Biden’s War Bounce Isn’t Big Enough to Save the Midterms

Photo: Sarahbeth Maney/Getty Images

From the moment Vladimir Putin ordered his troops into Ukraine, political observers have wondered whether the conflict might pull Joe Biden’s presidency out of the slough that has afflicted his job-approval ratings and depressed Democratic prospects for the 2022 midterms. Biden used last week’s State of the Union address to attempt to “reboot” his presidency with a rally-round-the-flag effect, some positive news about economic growth and employment, and a fading Omicron surge all contributing to a narrow window for a fresh start.

There’s now enough post-invasion and post–State of the Union polling out there to provide some evidence of a “Biden bounce” in job-approval ratings, though it’s at best pretty modest. The bigger question is whether events still on the horizon will reinforce or reverse the slight improvement of the president’s standing before voters judge him and his party in November.

One thing is clear: Recent events have at least arrested what had been a steady slide in Biden’s job-approval numbers over many months. According to the comprehensive and partisan-bias-weighted FiveThirtyEight polling averages, the president’s job-approval ratio went “underwater” (net negative) on August 30, 2021, at 47 percent positive and 47.2 percent negative. Biden’s popularity continued to deteriorate slowly but surely with his approval rating hitting bottom at 40.4 percent (with 53.3 percent disapproval) on February 27, three days after Russia invaded Ukraine and two days before the SOTU address. Now his approval rating has inched up to 42.7 percent (with 51.4 percent disapproval). To put it in a comparative context, Donald Trump’s job-approval ratio, per FiveThirtyEight, was slightly worse (40.6 percent approval to 53.6 percent disapproval) at the same point in his presidency.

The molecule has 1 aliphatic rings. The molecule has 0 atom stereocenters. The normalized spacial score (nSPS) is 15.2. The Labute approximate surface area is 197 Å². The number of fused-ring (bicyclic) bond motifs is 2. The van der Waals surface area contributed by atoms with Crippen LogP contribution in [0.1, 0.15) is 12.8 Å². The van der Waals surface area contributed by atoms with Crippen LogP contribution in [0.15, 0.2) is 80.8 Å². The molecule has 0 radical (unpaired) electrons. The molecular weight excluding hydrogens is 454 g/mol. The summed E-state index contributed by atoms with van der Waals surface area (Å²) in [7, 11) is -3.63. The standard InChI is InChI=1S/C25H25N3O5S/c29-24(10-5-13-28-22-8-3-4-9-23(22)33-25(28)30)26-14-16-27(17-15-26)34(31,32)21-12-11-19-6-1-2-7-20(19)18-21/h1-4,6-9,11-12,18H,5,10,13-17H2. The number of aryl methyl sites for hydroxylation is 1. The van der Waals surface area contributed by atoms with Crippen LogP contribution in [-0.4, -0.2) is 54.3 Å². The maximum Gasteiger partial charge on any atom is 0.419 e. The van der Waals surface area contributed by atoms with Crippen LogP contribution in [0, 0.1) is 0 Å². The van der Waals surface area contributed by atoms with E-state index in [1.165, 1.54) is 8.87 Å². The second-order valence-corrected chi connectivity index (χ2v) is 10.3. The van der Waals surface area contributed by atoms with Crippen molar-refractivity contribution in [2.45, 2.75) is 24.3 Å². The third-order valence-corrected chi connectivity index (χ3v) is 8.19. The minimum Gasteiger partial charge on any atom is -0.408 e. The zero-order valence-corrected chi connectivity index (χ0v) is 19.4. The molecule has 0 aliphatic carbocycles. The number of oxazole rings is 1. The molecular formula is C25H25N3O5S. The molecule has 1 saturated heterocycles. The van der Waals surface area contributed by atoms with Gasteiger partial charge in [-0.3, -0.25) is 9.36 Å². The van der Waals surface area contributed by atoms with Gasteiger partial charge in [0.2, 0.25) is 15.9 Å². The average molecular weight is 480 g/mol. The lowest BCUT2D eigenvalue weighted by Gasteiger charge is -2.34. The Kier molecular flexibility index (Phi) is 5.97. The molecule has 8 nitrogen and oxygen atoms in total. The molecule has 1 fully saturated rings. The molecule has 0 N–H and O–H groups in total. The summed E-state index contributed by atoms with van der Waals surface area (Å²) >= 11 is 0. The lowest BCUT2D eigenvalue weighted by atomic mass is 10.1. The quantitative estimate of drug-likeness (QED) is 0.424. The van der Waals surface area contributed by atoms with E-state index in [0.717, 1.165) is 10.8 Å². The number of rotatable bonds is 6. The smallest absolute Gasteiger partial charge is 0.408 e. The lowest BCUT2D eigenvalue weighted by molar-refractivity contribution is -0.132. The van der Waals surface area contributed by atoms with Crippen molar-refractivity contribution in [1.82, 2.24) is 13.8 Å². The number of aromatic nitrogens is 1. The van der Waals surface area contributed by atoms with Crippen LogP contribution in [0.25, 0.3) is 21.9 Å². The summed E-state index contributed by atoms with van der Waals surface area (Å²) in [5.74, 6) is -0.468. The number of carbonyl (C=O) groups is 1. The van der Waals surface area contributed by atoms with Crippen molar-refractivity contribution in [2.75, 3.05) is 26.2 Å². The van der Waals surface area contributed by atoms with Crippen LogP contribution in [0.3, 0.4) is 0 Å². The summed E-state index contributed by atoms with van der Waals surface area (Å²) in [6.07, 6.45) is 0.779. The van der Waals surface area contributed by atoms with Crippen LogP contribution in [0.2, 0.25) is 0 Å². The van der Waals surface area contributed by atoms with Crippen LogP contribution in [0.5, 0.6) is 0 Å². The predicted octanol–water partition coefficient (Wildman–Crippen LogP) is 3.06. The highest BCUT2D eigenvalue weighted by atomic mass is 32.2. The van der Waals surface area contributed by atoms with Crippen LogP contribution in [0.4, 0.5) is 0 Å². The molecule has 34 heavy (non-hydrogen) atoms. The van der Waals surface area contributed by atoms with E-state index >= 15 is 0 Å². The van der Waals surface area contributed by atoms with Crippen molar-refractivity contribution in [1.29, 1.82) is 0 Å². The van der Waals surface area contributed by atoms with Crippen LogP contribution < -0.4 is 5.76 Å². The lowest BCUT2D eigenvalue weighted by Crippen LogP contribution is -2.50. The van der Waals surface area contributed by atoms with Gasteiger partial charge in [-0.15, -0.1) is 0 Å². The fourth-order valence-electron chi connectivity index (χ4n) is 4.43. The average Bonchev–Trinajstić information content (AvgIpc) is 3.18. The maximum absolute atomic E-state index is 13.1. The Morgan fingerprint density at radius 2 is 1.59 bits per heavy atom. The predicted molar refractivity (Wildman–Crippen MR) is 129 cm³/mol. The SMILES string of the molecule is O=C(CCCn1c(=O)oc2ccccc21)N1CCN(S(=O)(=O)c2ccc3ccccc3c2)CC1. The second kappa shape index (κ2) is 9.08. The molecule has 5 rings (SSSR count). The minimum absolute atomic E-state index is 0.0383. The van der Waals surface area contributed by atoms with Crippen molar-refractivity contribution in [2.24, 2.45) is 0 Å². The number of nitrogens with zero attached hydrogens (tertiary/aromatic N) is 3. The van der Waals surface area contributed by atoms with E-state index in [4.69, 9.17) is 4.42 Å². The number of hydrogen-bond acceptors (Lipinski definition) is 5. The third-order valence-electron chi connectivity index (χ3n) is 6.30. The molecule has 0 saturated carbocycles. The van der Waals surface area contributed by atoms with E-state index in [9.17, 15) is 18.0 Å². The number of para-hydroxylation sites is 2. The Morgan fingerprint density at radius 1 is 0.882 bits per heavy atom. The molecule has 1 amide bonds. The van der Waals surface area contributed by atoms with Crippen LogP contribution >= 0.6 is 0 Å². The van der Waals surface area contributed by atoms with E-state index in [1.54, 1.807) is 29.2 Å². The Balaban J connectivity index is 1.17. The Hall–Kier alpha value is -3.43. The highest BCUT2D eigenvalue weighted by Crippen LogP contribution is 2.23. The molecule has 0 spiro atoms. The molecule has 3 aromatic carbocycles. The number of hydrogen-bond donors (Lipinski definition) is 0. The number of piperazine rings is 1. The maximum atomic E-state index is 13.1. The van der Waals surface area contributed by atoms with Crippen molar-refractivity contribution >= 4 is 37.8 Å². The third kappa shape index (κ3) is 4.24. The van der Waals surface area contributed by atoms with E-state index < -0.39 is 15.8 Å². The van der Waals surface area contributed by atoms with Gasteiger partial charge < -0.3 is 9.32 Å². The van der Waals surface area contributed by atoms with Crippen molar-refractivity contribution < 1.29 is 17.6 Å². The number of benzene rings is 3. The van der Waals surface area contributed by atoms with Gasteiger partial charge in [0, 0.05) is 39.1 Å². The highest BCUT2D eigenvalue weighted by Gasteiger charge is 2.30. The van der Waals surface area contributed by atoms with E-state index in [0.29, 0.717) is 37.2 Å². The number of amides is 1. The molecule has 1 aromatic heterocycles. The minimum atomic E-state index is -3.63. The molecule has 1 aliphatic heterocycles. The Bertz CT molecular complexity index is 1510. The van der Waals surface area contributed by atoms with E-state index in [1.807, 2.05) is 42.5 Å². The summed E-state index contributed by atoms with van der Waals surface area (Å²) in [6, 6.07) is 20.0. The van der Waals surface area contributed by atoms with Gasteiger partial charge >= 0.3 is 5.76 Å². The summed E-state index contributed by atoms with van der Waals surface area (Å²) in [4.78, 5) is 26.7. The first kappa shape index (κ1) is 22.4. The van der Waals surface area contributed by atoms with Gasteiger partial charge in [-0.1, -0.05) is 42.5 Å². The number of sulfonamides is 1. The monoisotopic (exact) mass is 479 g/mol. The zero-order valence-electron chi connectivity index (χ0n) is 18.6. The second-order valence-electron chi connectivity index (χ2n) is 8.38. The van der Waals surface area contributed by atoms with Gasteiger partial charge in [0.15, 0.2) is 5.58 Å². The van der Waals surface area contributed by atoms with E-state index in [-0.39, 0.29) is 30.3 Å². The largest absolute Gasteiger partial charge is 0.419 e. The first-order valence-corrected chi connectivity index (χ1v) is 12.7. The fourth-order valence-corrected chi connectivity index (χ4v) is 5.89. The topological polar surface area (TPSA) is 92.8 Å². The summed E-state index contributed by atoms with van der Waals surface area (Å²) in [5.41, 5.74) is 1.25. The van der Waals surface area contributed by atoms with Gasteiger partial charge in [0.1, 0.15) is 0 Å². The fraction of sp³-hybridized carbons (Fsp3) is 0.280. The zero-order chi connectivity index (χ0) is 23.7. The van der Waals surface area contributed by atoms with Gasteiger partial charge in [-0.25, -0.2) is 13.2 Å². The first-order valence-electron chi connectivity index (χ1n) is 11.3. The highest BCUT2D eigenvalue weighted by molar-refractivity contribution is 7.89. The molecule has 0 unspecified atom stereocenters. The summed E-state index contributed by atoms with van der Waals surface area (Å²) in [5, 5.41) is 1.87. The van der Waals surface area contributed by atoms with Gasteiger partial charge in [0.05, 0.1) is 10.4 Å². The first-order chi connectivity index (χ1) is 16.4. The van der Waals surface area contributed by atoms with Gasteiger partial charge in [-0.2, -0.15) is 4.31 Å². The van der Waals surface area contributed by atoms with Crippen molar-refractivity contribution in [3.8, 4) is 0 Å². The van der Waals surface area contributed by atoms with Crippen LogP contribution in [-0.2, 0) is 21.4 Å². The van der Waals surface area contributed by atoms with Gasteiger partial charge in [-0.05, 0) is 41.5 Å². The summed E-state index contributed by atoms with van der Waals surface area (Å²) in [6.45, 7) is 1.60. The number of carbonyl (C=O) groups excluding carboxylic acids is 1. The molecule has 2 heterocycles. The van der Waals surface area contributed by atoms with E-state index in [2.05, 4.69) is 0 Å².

Digging into the polling, two post-SOTU surveys showed significant improvements for Biden; his approval rating was up eight points in a Marist poll and three points in a Morning Consult poll. Even better, they showed Biden’s bump extending across the board, from Democrats to independents to Republicans, with an equally impressive boost in the president’s approval rating for handling the Ukraine-Russia situation. It has all the hallmarks of a “rally around the flag” bump, which in situations not involving U.S. troop deployments or an attack on the United States is usually temporary in nature. Even in the Marist survey, which gave Biden an overall 47 percent approval rating, he was still well underwater in approval of his handling of the economy.